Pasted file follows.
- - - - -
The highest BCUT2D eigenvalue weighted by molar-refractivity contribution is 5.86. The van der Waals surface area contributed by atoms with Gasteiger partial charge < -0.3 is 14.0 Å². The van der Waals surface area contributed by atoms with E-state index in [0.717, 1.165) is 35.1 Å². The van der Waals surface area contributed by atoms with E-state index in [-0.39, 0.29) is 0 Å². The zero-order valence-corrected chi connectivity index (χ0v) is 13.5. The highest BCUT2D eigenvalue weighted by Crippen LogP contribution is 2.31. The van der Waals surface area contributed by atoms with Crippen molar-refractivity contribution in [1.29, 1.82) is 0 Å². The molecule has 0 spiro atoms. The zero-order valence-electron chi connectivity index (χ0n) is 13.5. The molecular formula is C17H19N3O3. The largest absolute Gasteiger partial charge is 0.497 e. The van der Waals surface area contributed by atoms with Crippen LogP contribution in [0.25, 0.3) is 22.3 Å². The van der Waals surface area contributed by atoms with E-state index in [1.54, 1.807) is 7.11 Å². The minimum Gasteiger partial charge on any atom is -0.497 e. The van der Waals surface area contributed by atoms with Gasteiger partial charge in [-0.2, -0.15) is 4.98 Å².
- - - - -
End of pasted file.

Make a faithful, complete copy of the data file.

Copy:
The highest BCUT2D eigenvalue weighted by molar-refractivity contribution is 5.86. The van der Waals surface area contributed by atoms with Gasteiger partial charge < -0.3 is 14.0 Å². The van der Waals surface area contributed by atoms with E-state index in [0.717, 1.165) is 35.1 Å². The van der Waals surface area contributed by atoms with E-state index in [-0.39, 0.29) is 0 Å². The zero-order valence-corrected chi connectivity index (χ0v) is 13.5. The highest BCUT2D eigenvalue weighted by Crippen LogP contribution is 2.31. The van der Waals surface area contributed by atoms with Crippen molar-refractivity contribution in [1.29, 1.82) is 0 Å². The molecule has 0 spiro atoms. The zero-order valence-electron chi connectivity index (χ0n) is 13.5. The molecular formula is C17H19N3O3. The largest absolute Gasteiger partial charge is 0.497 e. The van der Waals surface area contributed by atoms with Crippen LogP contribution in [0.25, 0.3) is 22.3 Å². The van der Waals surface area contributed by atoms with E-state index in [1.54, 1.807) is 7.11 Å². The minimum Gasteiger partial charge on any atom is -0.497 e. The van der Waals surface area contributed by atoms with Gasteiger partial charge in [-0.2, -0.15) is 4.98 Å².